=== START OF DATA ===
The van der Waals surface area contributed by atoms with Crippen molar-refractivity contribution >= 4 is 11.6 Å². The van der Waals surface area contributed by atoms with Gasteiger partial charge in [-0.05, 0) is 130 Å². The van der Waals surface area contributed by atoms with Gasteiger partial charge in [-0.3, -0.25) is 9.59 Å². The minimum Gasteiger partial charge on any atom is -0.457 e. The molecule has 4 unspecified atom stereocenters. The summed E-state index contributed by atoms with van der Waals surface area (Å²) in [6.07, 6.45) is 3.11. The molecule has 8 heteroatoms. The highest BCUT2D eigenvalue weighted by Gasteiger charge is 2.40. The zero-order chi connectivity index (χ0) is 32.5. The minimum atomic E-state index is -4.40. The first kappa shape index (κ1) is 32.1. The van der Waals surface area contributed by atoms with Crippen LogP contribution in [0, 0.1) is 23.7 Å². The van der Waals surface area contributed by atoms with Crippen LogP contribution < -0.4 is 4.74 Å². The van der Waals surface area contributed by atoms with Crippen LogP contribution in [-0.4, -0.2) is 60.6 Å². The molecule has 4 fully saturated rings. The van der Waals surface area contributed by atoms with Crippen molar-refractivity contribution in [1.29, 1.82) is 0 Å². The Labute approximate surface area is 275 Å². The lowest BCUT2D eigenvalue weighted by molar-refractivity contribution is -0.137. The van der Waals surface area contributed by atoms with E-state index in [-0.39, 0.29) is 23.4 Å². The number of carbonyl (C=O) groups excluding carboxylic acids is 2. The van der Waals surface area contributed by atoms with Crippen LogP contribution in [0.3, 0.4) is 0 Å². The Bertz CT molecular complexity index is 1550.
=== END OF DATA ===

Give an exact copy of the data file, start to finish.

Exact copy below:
The van der Waals surface area contributed by atoms with Crippen molar-refractivity contribution >= 4 is 11.6 Å². The van der Waals surface area contributed by atoms with Gasteiger partial charge in [-0.05, 0) is 130 Å². The van der Waals surface area contributed by atoms with Gasteiger partial charge in [-0.3, -0.25) is 9.59 Å². The minimum Gasteiger partial charge on any atom is -0.457 e. The molecule has 4 unspecified atom stereocenters. The summed E-state index contributed by atoms with van der Waals surface area (Å²) in [6.07, 6.45) is 3.11. The molecule has 8 heteroatoms. The highest BCUT2D eigenvalue weighted by Gasteiger charge is 2.40. The zero-order chi connectivity index (χ0) is 32.5. The minimum atomic E-state index is -4.40. The first kappa shape index (κ1) is 32.1. The van der Waals surface area contributed by atoms with Crippen LogP contribution in [0, 0.1) is 23.7 Å². The van der Waals surface area contributed by atoms with Crippen LogP contribution < -0.4 is 4.74 Å². The van der Waals surface area contributed by atoms with Crippen LogP contribution in [-0.4, -0.2) is 60.6 Å². The molecule has 4 fully saturated rings. The van der Waals surface area contributed by atoms with Crippen molar-refractivity contribution in [1.29, 1.82) is 0 Å². The Labute approximate surface area is 275 Å². The lowest BCUT2D eigenvalue weighted by molar-refractivity contribution is -0.137. The van der Waals surface area contributed by atoms with E-state index in [-0.39, 0.29) is 23.4 Å². The number of carbonyl (C=O) groups excluding carboxylic acids is 2. The van der Waals surface area contributed by atoms with Crippen LogP contribution in [0.3, 0.4) is 0 Å². The Bertz CT molecular complexity index is 1550.